Bronte Hoy talks the silver & small screens and whether the two should stay as distant as possible
Let’s face it, most of us have had an addiction to a television show at one stage in our lives. The severity can range from blissful to mindlessly finishing a whole season in one day and we can drift between different shows through time (i.e. during hiatuses), but we never really break free from our TV bonds. Whether it was Sailor Moon on Cheez TV as a kid or Game of Thrones as an overly caffeinated adult, you’ve got to admit to some kind of love affair with TV at some point in your life.
With our love running deep for our respective telly addictions, it’d be a blessing to see them make it onto the silver screen… right?
I’m afraid it’s not always quite “right”, my square-eyed Samaritans. There are some things that are better left unsaid (or seen) in the case of most television shows and for the most part, it’s the idea of potentially turning that little slice of heaven into a Hollywood hit or miss. While there are a few transitions onto screen that have actually worked out (21 Jump Street, anyone?), a lot of these films prove to be disappointing on the big screen (like the Last Airbender… *shudders*).
Deciding to make the transition from television to film is risky business in the first place. A lot of the time, there are changes in actors, writers, directors, storylines, and there’s always a definite change in the structure of the original show that if done too differently, can make the whole adaptation fall to pieces. The episodic nature of a television program doesn’t quite transfer well into a feature film. The structure breaks down until the movie seems like one long, uncomfortable, seemingly endless episode that just doesn’t sit well, like swallowing half a Dorito sideways. It has to be done impressively well or the film spirals downward into the pit of angry fans, and nobody wants that. Nobody.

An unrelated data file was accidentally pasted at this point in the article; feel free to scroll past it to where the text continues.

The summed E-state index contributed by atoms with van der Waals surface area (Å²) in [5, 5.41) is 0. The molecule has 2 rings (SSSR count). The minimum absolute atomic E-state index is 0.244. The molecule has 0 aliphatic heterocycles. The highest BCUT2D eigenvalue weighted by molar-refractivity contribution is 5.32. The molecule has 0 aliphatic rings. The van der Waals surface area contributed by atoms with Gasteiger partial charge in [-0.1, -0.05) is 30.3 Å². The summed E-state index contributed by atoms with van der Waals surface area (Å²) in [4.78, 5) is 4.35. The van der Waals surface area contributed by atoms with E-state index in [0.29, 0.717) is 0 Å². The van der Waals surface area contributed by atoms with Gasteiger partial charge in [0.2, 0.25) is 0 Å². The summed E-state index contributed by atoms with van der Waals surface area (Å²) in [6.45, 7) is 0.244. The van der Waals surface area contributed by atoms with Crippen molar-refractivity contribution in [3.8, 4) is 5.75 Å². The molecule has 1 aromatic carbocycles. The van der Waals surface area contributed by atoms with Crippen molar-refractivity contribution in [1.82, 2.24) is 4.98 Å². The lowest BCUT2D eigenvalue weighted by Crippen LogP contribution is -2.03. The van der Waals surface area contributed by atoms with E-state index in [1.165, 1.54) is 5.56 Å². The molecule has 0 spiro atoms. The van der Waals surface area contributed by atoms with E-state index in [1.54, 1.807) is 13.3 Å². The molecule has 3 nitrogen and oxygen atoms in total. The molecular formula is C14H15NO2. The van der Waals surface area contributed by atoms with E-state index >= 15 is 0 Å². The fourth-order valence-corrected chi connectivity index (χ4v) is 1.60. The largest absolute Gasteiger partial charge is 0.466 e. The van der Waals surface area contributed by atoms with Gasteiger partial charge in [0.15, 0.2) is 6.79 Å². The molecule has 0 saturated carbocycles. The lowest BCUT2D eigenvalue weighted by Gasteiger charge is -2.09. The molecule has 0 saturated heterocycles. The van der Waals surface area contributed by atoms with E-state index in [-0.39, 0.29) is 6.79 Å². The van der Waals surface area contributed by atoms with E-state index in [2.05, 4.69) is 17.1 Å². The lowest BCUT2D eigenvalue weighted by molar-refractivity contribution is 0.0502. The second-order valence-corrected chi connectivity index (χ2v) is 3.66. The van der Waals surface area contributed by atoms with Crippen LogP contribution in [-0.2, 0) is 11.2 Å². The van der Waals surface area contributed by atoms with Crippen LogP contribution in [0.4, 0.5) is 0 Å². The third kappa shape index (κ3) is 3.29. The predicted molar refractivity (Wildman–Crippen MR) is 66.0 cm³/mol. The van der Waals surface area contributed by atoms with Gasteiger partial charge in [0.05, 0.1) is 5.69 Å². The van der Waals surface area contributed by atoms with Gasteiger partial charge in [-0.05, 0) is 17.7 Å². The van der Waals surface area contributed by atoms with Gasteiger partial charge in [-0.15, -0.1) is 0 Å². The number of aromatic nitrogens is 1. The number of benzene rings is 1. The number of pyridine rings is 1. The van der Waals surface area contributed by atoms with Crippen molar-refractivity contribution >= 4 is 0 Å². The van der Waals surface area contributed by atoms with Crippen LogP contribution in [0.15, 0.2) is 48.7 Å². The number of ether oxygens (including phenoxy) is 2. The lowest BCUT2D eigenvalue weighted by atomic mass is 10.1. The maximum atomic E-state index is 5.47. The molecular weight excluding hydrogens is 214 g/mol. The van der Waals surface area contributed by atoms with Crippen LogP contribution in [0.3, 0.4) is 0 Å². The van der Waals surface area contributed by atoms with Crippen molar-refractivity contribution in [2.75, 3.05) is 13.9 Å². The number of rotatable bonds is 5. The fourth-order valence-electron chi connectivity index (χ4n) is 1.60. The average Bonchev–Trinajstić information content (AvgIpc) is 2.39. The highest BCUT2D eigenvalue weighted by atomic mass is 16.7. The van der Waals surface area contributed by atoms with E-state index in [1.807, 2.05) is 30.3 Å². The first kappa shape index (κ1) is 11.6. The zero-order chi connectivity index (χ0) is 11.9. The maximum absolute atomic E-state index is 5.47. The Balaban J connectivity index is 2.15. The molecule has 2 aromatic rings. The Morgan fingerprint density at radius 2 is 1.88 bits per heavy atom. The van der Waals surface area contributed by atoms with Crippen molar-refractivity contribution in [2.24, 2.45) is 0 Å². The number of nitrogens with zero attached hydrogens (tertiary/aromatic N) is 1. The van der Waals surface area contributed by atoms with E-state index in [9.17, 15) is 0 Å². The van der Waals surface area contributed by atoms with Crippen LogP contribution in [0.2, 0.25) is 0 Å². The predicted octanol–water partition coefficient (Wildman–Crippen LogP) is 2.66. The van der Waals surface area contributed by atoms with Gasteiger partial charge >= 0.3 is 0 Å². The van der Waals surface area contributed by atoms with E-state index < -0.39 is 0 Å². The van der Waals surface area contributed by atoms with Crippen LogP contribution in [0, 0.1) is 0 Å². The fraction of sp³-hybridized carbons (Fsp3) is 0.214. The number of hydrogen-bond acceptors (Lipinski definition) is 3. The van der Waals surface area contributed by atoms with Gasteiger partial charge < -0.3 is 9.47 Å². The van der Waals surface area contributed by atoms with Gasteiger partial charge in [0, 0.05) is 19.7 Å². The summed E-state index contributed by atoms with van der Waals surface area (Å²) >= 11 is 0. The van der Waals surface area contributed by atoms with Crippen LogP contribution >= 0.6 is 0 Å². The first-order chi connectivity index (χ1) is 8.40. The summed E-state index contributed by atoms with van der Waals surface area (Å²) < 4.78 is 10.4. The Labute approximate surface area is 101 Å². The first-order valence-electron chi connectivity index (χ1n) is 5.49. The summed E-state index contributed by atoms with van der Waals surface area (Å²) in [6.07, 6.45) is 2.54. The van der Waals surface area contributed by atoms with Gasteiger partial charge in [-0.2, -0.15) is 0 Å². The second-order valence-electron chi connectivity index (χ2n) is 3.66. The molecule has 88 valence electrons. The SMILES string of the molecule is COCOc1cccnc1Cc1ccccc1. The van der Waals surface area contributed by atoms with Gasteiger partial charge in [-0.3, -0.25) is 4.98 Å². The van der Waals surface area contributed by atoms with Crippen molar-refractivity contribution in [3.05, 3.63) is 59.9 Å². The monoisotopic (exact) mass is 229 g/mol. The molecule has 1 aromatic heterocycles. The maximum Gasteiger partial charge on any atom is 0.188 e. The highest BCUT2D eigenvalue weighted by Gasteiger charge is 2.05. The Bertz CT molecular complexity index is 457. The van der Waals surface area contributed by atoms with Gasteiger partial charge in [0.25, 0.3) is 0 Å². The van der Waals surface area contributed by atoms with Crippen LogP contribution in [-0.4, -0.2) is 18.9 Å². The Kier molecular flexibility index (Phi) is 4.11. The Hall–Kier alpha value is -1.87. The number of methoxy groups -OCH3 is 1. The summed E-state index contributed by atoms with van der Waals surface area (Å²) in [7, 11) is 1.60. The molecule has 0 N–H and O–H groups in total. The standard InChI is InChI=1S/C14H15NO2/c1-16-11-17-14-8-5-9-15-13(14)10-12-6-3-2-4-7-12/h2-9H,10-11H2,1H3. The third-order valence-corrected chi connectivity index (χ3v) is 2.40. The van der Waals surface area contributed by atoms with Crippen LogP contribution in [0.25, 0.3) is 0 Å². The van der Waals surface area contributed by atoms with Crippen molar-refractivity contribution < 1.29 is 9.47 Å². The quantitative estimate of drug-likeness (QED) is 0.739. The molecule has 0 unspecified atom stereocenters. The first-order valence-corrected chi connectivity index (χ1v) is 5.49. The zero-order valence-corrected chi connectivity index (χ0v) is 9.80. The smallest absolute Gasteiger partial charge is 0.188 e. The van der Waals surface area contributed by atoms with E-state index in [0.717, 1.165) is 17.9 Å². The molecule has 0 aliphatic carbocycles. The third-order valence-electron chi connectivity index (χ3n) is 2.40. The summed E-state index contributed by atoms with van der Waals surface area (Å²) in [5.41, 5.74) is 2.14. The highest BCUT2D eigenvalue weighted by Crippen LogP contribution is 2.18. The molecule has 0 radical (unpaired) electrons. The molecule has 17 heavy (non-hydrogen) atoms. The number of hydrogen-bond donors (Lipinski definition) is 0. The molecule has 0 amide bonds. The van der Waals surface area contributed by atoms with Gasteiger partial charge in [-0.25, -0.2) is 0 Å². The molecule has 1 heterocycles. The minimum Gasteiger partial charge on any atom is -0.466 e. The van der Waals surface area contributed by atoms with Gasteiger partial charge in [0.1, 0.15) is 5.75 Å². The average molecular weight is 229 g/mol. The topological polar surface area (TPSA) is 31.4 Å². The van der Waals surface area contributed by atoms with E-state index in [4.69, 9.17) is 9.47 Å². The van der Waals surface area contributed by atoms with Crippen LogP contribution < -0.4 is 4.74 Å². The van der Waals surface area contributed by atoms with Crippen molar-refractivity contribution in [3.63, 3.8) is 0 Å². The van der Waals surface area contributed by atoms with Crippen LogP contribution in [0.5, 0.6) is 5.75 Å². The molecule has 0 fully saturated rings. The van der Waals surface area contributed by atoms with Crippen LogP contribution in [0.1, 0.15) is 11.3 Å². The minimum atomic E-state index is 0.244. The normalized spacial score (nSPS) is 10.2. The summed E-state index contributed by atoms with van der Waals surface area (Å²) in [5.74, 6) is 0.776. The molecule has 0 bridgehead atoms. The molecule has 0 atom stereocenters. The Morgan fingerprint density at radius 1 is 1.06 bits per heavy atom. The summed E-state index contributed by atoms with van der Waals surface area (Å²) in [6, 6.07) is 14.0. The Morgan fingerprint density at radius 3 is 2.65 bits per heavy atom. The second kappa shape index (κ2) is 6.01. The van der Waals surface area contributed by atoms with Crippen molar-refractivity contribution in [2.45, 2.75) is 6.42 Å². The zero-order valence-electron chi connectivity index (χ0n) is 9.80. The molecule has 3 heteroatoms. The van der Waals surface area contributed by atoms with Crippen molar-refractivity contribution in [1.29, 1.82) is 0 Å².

More often than not, the shows that really make it successfully onto the silver screen are the classics like 21 Jump Street and The Addams Family because they’re so old that they’ve become new. Xfinity Entertainment couldn’t have said it any better in their slideshow of “The Best and Worst Films Based on TV Shows”. There were actually a few good movies included in the article (excluding Get Smart… we don’t talk about Get Smart) but the vast majority of them were, in fact, adapted from super old TV shows like Charlie’s Angels and The Smurfs. Re-imaginings of older shows are a good time, especially for our older relatives, and it shows that media, like fashion, comes full circle eventually; everything old becomes new and then we get reboots like Star Trek which came in at number one at Xfinity Entertainment. Live long and prosper, classic television.
That’s not to say that current TV shows can’t be amazing on film. No entertainment website slideshow can convince me that The Spongebob Squarepants Movie isn’t the greatest movie ever made – it’s absence from the list was quite disturbing, really, but there are a lot of shows that should have been left alone, like any of the Drake and Josh movies or any of the live action Nickelodeon or Disney Channel movies, for that matter. There seems to be a lack of passion from the writers and directors bequeathed with the task of adaptation that gives an air of cash cowery to the films, that’s where the problem lies. Big differences to the original for the sake of making money equals some very displeased fans and movie-goers.
Overall, a good film adaptation of a television show has to have the same elements as a long term relationship; an essential love and respect from everyone involved. Fans and film teams have to be truly passionate about the original to create and enjoy a good film and you can see it in classics and currents shows/movies alike. There’s love in the Spongebob movies. There’s love in the fan backed Veronica Mars movie. There’s respect for the Simpsons Movie, especially considering the show lost its pizazz soon after. A truly loveable TV to film adaptation has to be done well or not at all – the fragility of it is as simple as that.
GIFs: Parks and Recreation NBC, Spongebob Squarepants Nickelodeon
Image: Eva Rinaldi flickr, no changes made